Apolipoprotein E Genotyping

Other names: Apo E Genotyping

Apolipoprotein E is one of the five main types of lipid protein; it is produced by the liver and brain. Apo E is responsible for transporting lipids around the body (from where they are produced to where they are stored) and transporting cholesterol from the organs to the liver, so that it can be excreted.

Why is the test used?

The Apo E test is not a common test; doctors usually use other types of test. However, the test may be useful under the following circumstances:

  • In the assessment of a patient who may be at risk of cardiovascular disease; this test can help doctors to measure the efficacy of treatment.
  • To diagnose Type III hyperlipoproteinemia (also known as familial dysbetalipoproteinemia)
  • To help with the diagnosis of late onset Alzheimer’s disease

The doctor will usually order this test when they suspect that a patient has inherited high cholesterol or triglyceride levels or when they notice symptoms of progressive dementia consistent with Alzheimer’s disease.

How is the test done?

The Apo E test is done using a blood sample, which is collected from a vein in the arm. The needle is inserted into a vein in the arm (usually on the inside of the elbow) and the sample is collected in a syringe. Once the sample has been collected, it can be bottled, labelled and sent away to the laboratory for analysis.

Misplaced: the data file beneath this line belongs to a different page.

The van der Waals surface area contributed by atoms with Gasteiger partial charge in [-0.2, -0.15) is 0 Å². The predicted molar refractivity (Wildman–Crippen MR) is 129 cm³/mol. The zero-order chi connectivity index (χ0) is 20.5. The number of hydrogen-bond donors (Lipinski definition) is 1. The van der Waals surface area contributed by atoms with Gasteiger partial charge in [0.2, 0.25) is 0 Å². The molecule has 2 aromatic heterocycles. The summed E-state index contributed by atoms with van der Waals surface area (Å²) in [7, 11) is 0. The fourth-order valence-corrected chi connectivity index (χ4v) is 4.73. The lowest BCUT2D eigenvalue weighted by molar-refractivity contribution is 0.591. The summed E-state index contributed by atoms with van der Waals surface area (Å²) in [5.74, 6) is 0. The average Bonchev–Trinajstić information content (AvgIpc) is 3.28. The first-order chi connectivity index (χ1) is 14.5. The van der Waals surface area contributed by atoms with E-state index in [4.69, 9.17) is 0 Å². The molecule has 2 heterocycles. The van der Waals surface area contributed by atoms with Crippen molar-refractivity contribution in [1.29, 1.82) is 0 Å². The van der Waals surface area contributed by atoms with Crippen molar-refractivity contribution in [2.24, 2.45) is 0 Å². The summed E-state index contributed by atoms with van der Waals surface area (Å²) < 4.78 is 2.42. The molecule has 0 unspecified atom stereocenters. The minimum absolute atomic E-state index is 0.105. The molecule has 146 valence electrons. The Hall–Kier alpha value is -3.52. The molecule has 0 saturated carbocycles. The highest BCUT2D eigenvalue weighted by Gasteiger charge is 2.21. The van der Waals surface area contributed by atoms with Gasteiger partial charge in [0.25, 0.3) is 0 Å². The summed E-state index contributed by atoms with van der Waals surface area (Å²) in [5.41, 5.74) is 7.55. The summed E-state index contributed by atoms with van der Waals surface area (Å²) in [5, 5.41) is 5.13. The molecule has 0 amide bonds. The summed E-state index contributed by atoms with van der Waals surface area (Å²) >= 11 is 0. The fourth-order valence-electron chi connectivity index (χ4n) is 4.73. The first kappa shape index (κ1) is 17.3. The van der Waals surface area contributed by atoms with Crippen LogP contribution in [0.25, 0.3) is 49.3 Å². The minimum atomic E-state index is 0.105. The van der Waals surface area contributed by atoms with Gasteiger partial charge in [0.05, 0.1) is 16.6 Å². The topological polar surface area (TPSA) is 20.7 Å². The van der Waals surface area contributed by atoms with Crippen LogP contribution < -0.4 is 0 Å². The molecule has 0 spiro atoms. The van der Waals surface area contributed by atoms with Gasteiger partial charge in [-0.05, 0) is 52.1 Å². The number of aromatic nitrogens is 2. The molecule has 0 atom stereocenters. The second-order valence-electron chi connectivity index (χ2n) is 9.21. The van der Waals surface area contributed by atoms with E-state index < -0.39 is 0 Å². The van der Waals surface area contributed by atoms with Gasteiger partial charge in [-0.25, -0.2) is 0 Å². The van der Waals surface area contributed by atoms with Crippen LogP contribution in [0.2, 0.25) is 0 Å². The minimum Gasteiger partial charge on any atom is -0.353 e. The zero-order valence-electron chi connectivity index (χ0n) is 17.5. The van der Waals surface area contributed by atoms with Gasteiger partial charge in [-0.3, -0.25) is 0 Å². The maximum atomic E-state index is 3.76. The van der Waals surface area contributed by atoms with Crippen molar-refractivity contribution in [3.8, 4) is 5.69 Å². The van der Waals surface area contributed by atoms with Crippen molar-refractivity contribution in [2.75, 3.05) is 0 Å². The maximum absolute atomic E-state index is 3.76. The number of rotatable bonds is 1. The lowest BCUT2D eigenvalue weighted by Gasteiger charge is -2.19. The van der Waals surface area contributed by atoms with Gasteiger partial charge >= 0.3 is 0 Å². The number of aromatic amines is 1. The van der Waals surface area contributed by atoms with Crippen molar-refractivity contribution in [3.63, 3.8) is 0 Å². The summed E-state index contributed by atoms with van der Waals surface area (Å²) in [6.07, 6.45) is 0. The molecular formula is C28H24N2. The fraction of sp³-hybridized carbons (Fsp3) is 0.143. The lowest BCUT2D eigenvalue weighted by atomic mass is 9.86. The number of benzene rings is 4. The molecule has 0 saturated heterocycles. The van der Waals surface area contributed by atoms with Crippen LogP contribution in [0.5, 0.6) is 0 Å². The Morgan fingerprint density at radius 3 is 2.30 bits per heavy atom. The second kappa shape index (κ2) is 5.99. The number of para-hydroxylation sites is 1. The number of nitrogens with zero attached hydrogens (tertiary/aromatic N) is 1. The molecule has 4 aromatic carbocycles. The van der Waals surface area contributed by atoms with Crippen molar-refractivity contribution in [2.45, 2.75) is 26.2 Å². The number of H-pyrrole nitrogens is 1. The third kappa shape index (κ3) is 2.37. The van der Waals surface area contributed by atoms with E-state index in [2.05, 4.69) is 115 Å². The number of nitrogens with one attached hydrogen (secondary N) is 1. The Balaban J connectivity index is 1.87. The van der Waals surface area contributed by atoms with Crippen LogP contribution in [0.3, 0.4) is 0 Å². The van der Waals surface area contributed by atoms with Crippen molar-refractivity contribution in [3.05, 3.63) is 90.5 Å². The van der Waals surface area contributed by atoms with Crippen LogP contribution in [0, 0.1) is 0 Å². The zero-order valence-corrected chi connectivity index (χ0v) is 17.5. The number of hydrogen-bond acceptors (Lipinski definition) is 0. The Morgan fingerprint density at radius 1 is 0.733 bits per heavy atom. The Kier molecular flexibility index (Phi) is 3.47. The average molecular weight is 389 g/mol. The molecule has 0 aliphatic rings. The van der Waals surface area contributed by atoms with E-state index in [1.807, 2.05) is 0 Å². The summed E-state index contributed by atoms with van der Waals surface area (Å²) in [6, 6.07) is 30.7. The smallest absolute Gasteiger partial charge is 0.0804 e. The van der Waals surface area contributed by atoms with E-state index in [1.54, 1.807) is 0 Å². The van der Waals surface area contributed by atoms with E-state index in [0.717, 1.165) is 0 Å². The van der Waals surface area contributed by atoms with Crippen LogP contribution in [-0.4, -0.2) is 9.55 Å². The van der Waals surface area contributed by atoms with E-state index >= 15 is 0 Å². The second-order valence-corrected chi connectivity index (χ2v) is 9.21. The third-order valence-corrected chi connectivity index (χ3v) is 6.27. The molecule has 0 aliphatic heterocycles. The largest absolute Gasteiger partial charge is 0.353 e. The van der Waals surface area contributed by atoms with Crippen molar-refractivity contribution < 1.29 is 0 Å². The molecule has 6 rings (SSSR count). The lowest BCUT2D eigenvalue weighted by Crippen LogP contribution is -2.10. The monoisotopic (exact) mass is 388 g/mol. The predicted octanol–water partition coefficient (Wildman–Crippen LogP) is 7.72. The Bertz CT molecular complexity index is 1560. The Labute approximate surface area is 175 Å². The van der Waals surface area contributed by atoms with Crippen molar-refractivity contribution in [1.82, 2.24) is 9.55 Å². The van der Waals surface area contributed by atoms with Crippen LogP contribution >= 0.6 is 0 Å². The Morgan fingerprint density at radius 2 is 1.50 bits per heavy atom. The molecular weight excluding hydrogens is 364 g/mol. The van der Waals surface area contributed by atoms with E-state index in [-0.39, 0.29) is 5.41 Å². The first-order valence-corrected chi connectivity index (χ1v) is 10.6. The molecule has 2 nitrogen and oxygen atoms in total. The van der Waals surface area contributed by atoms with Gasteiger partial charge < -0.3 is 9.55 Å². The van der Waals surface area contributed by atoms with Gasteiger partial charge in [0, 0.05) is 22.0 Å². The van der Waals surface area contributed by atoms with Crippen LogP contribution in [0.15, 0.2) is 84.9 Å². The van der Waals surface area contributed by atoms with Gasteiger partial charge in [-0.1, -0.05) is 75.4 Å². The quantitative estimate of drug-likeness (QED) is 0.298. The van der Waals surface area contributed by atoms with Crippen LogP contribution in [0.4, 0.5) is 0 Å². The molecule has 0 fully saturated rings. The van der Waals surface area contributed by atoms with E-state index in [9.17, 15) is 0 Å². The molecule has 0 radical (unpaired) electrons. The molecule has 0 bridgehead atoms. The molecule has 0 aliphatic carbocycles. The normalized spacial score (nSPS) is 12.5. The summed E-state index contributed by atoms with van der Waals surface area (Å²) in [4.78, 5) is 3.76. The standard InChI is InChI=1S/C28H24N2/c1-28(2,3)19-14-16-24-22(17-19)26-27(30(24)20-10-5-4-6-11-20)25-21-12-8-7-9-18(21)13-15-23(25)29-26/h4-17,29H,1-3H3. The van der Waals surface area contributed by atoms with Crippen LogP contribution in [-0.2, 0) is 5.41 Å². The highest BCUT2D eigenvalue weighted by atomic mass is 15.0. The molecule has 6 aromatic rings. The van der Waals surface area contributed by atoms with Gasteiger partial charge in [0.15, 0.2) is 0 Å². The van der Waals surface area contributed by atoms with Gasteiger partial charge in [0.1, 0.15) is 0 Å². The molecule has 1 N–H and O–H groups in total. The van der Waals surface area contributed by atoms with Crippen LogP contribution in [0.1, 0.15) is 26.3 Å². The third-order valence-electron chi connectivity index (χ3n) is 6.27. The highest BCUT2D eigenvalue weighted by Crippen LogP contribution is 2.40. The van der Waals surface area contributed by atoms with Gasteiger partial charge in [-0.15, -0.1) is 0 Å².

What do the test results mean?

Apo E genotyping examines which types of Apo E are present in the blood; there are three different forms, e2, e3 and e4. Every person inherits a combination of these forms and the e3/e3 is the most common genotype.

The presence of different combinations may indicate different health conditions; as follows:

  • E2/e2 alleles may mean there is a higher risk of vascular disease (however they may never actually develop the disease)
  • E4/e4 alleles may indicate a higher risk of atherosclerosis (this is when fatty deposits collect on the inside of the arteries)
  • E4 alleles may indicate a hugher risk of Alzheimer’s disease; however, this test should not be used to diagnose Alzheimer’s and doctors will order further tests in order to reach an accurate diagnosis

Specific Blood Tests

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